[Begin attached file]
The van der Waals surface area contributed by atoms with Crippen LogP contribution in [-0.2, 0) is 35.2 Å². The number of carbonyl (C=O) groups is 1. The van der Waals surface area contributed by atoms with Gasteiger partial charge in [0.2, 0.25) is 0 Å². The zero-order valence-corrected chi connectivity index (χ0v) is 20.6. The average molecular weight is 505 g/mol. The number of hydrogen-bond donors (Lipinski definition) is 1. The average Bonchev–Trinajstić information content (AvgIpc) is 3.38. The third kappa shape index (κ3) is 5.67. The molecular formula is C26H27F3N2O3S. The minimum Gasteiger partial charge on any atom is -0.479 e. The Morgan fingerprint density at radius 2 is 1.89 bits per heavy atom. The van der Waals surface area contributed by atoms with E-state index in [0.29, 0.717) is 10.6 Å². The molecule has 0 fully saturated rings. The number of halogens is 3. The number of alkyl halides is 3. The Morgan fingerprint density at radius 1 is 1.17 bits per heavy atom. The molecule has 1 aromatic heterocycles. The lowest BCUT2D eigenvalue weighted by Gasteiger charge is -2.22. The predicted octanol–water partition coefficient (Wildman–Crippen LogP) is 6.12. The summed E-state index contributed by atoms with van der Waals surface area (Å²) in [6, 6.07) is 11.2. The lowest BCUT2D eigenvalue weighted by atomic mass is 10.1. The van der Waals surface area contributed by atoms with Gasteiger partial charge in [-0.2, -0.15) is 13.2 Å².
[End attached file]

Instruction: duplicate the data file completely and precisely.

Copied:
The van der Waals surface area contributed by atoms with Crippen LogP contribution in [-0.2, 0) is 35.2 Å². The number of carbonyl (C=O) groups is 1. The van der Waals surface area contributed by atoms with Gasteiger partial charge in [0.2, 0.25) is 0 Å². The zero-order valence-corrected chi connectivity index (χ0v) is 20.6. The average molecular weight is 505 g/mol. The number of hydrogen-bond donors (Lipinski definition) is 1. The average Bonchev–Trinajstić information content (AvgIpc) is 3.38. The third kappa shape index (κ3) is 5.67. The molecular formula is C26H27F3N2O3S. The minimum Gasteiger partial charge on any atom is -0.479 e. The Morgan fingerprint density at radius 2 is 1.89 bits per heavy atom. The van der Waals surface area contributed by atoms with E-state index in [0.29, 0.717) is 10.6 Å². The molecule has 0 fully saturated rings. The number of halogens is 3. The number of alkyl halides is 3. The Morgan fingerprint density at radius 1 is 1.17 bits per heavy atom. The molecule has 1 aromatic heterocycles. The lowest BCUT2D eigenvalue weighted by Gasteiger charge is -2.22. The predicted octanol–water partition coefficient (Wildman–Crippen LogP) is 6.12. The summed E-state index contributed by atoms with van der Waals surface area (Å²) in [6, 6.07) is 11.2. The lowest BCUT2D eigenvalue weighted by atomic mass is 10.1. The van der Waals surface area contributed by atoms with Gasteiger partial charge in [-0.2, -0.15) is 13.2 Å².